Vulnerabilities (Page 7)

FORCEDENTRY: Sandbox Escape

Follow-up to the December post which covered an int overflow in the CoreGraphics PDF parser for the JBIG2 image format, which implemented a weird machine / mini architecture to execute code. This post covers the sandbox escape that was chained with it, which unlike the first bug, is a logic issue rather than a memory corruption.


[Stripe] CSRF token validation system is disabled

The title says it all, CSRF protection was disabled for a period of time on Stripe’s Dashboard.As the most sensitive actions required reentering the user’s password or solving a captcha the damage was limited but you could still change various account settings…


GitLab Account Takeover with Hardcoded Password


This is a weird one, but easily understood; when using OmniAuth as the authentication provider (for like OAuth, LDAP, or SAML login) a hardcoded password would be associated with the account.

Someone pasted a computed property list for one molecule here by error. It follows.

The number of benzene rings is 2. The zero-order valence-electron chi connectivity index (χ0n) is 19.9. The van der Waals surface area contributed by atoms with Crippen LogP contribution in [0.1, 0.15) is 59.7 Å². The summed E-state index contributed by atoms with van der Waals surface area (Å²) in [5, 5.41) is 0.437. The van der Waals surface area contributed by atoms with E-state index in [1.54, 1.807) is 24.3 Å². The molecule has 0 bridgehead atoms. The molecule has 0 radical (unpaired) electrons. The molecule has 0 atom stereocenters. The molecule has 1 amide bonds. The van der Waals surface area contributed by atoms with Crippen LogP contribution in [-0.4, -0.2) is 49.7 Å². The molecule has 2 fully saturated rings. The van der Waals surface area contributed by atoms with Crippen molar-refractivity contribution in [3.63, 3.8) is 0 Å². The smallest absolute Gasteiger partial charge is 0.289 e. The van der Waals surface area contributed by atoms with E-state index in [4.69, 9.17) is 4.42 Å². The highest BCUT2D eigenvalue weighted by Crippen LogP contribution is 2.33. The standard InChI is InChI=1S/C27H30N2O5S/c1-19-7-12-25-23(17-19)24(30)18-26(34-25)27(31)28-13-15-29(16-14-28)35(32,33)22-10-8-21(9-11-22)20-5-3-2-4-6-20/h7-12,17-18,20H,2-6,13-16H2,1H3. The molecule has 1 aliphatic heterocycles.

Page-level Overflow in esp6 Linux Kernel Module

The vulnerability here is a fairly straightforward overflow in the esp6 crypto module.When receiving messages, an 8-page buffer is allocated for the incoming data, but it’s possible for messages to be sent that exceed 8 pages in size…


[Netgear R6700v3] Scanf into Fixed-Size Buffer

Two issues, the first simply being that the update check would make an HTTPS request but not validate the certificate, enabling some attack surface for a Man-in-the-Middle, second was in parsing the file downloaded a checksum would be copied from the file into a fixed size stack buffer. As an attacker can control the response file, the attack can overflow the stack buffer.


Unsigned to Signed Conversion Leading to filter_var Bypass

Cool trick impacting php’s filter_var which is actually a bit of a binary-level issue, if you provide a long enough string as the argument to filter_vareventually some code for (FILTER_VALIDATE_DOMAIN and FILTER_FLAG_HOSTNAME) will mistakenly believe the size is much smaller than it actually is (negative).


[GitLab] Arbitrary file read via the bulk imports UploadsPipeline

The bulk import API when importing a group would, if the group had any uploads, download the uploads.tar.gz and extract it including any symlinks. When the extracted files are later listed, viewing any of the symlinked files will result in the symlink being followed and arbitrary files being read from outside the upload directory.